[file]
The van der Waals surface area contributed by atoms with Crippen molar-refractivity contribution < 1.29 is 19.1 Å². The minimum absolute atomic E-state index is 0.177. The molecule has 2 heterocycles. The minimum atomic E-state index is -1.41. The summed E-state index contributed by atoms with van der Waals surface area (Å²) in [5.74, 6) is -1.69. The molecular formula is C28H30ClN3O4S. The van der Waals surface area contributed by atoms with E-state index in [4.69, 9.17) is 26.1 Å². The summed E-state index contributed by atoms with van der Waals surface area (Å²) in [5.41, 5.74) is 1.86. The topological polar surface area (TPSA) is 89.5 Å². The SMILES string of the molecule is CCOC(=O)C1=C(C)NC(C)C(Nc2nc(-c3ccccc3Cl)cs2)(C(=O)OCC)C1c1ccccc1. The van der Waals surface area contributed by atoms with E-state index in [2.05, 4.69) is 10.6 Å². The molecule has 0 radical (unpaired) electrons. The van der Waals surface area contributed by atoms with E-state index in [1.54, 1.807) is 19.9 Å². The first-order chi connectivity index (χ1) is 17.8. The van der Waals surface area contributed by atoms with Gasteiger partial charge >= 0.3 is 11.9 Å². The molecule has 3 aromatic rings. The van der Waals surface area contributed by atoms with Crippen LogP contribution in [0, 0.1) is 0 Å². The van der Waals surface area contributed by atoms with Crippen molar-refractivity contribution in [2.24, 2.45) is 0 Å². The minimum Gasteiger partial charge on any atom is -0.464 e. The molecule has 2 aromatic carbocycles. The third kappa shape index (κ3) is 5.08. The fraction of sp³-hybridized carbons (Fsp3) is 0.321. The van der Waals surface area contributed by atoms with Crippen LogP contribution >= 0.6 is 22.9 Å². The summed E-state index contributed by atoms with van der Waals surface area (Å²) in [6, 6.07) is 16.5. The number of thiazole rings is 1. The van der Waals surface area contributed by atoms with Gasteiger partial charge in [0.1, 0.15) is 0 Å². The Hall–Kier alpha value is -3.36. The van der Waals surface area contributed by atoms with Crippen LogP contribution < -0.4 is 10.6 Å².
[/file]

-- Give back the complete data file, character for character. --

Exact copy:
The van der Waals surface area contributed by atoms with Crippen molar-refractivity contribution < 1.29 is 19.1 Å². The minimum absolute atomic E-state index is 0.177. The molecule has 2 heterocycles. The minimum atomic E-state index is -1.41. The summed E-state index contributed by atoms with van der Waals surface area (Å²) in [5.74, 6) is -1.69. The molecular formula is C28H30ClN3O4S. The van der Waals surface area contributed by atoms with E-state index in [4.69, 9.17) is 26.1 Å². The summed E-state index contributed by atoms with van der Waals surface area (Å²) in [5.41, 5.74) is 1.86. The topological polar surface area (TPSA) is 89.5 Å². The SMILES string of the molecule is CCOC(=O)C1=C(C)NC(C)C(Nc2nc(-c3ccccc3Cl)cs2)(C(=O)OCC)C1c1ccccc1. The van der Waals surface area contributed by atoms with E-state index in [2.05, 4.69) is 10.6 Å². The molecule has 0 radical (unpaired) electrons. The van der Waals surface area contributed by atoms with E-state index in [1.54, 1.807) is 19.9 Å². The first-order chi connectivity index (χ1) is 17.8. The van der Waals surface area contributed by atoms with Gasteiger partial charge >= 0.3 is 11.9 Å². The molecule has 3 aromatic rings. The van der Waals surface area contributed by atoms with Crippen LogP contribution in [0, 0.1) is 0 Å². The van der Waals surface area contributed by atoms with Crippen molar-refractivity contribution in [2.24, 2.45) is 0 Å². The minimum Gasteiger partial charge on any atom is -0.464 e. The molecule has 2 aromatic carbocycles. The third kappa shape index (κ3) is 5.08. The fraction of sp³-hybridized carbons (Fsp3) is 0.321. The van der Waals surface area contributed by atoms with Crippen LogP contribution >= 0.6 is 22.9 Å². The summed E-state index contributed by atoms with van der Waals surface area (Å²) in [6, 6.07) is 16.5. The number of thiazole rings is 1. The van der Waals surface area contributed by atoms with Gasteiger partial charge in [0.1, 0.15) is 0 Å². The Hall–Kier alpha value is -3.36. The van der Waals surface area contributed by atoms with Crippen LogP contribution < -0.4 is 10.6 Å².